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Zelensky fires security chiefs over ‘treasonous’ activities

Isabelle Khurshudyan and Praveena Somasundaram

Kyiv | President Volodymyr Zelensky dismissed the head of Ukraine’s security services and its prosecutor general on Sunday (Monday AEST), later announcing that hundreds of criminal investigations for suspected “treason and collaboration activities” were underway in the besieged country.

Ivan Bakanov, head of Ukraine’s security services, the SBU, and Iryna Venediktova, the country’s prosecutor general, were relieved of their posts on Sunday in presidential decrees that announced the government’s biggest shake-up since Russia’s invasion began almost five months ago.

Rescuers are taking a break after clearing away debris of a heavily damaged building in Vinnytsia. Getty

Ukraine has registered 651 criminal proceedings against employees across several high-level offices for allegedly collaborating with Russians or working against the nation’s goals, Mr Zelensky said in his nightly address shortly after announcing the dismissals.

“Such an array of crimes against the foundations of the national security of the state and the connections detected between the employees of the security forces of Ukraine and the special services of Russia pose very serious questions to the relevant leadership,” Mr Zelensky said.

He added that any employees working against Ukraine would be held accountable, and that he had already replaced the security heads of the Kharkiv and Kherson regions.


During his remarks, Mr Zelensky said agencies could not have full functionality without an “effective leader.” He did not disclose in his address whether Mr Bakanov or Ms Venediktova were being investigated for alleged treason or other crimes.

As Ukrainian officials investigate what Mr Zelensky called “specific actions and any inaction”, the nation is on heightened alert for airstrikes from its invader. Russian forces have stepped up their attacks beyond the front lines. The Pentagon estimates that up to 150 Ukrainians have been killed in Russian attacks on civilian areas in the past two weeks.

Aerial bombardment

Russian missiles hit industrial facilities on Sunday at Mykolaiv, a key shipbuilding centre in southern Ukraine. Mykolaiv has faced regular Russian missile strikes in recent weeks as the Russians have sought to soften Ukrainian defences. Also on Sunday, funerals were held for civilians, including a child, killed in missile strikes in the city of Vinnytsia.

Russian Defence Minister Sergei Shoigu on the weekend ordered his forces to intensify attacks “in all operational sectors” of Ukraine. As of Sunday night, Mr Zelensky said, Russia had used more than 3000 cruise missiles against Ukraine.

“It is impossible to count the number of artillery and other projectiles that were used against our country and our people,” he said. “But it is definitely possible to bring all Russian war criminals to justice.”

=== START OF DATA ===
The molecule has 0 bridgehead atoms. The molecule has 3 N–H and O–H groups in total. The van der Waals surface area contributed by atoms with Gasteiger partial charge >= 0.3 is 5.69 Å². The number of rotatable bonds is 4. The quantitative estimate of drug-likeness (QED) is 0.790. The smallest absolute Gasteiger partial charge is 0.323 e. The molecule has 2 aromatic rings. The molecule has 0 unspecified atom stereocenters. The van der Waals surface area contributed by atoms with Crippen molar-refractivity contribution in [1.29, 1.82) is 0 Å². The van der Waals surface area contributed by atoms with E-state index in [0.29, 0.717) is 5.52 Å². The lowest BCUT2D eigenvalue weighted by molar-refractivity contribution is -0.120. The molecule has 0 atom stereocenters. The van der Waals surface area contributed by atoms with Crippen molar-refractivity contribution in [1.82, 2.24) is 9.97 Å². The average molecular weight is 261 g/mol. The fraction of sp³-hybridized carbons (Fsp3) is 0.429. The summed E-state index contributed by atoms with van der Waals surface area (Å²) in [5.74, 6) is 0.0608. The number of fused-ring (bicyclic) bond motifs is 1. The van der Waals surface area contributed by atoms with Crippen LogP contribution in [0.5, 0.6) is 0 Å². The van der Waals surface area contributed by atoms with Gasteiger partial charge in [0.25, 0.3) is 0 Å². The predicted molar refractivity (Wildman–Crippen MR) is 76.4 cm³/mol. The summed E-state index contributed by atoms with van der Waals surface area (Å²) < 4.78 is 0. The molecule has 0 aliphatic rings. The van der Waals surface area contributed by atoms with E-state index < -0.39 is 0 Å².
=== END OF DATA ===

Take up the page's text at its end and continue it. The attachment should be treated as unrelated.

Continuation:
As Ukraine braced for more strikes, the dismissals highlighted distrust within Mr Zelensky’s ranks.

Mr Bakanov’s leadership of Ukraine’s domestic intelligence and security agency had been under criticism since the start of the war after three former officials in the SBU were charged with state treason in late March.

A group of young men pose for a picture while standing on top of a burnt Russian military vehicle in St Michaels Square in Kyiv. Getty

Two of the officials, General Serhiy Kryvoruchko and Colonel Ihor Sadokhin, had worked in the Kherson office. Kherson was the first major city captured by the Russians and was taken with little resistance – mostly because Ukrainian troops did not blow up the Antonovskiy Bridge, which connects the city to an area from which Moscow-backed forces had advanced.

Appointed to the top SBU role in 2019, Mr Bakanov was a childhood friend of Mr Zelensky. He ran his presidential campaign and, before that, his entertainment company. Ukrainian opposition parties criticised his appointment, saying he was not qualified to lead the SBU. Mr Bakanov has a background in law and economics, according to his agency biography.

Mr Zelensky had been looking to replace Mr Bakanov and other security officials for weeks, Politico reported. He did not name a replacement for Mr Bakanov in Sunday’s decree or his nightly address.


A former adviser to Mr Zelensky and a legislator from his party, Ms Venediktova was appointed prosecutor general in 2020. Since shortly after Russia’s invasion began in February, she and her office have investigated suspected war crimes.

Ms Venediktova, the nation’s first female prosecutor general, has been profiled in several prominent US news outlets for her prosecution of alleged Russian atrocities. She told a Washington Post columnist in late May that her office had more than 13,000 war crime cases on Russian atrocities, including civilian killings, rape and torture.

She has faced criticism from some Ukrainians who said she had not achieved sufficient results in high-profile anti-corruption cases.

As Ukraine continued to evaluate the actions of its officials, Mr Zelensky said, the questions about its leadership would receive a “proper answer”.

Washington Post and AP

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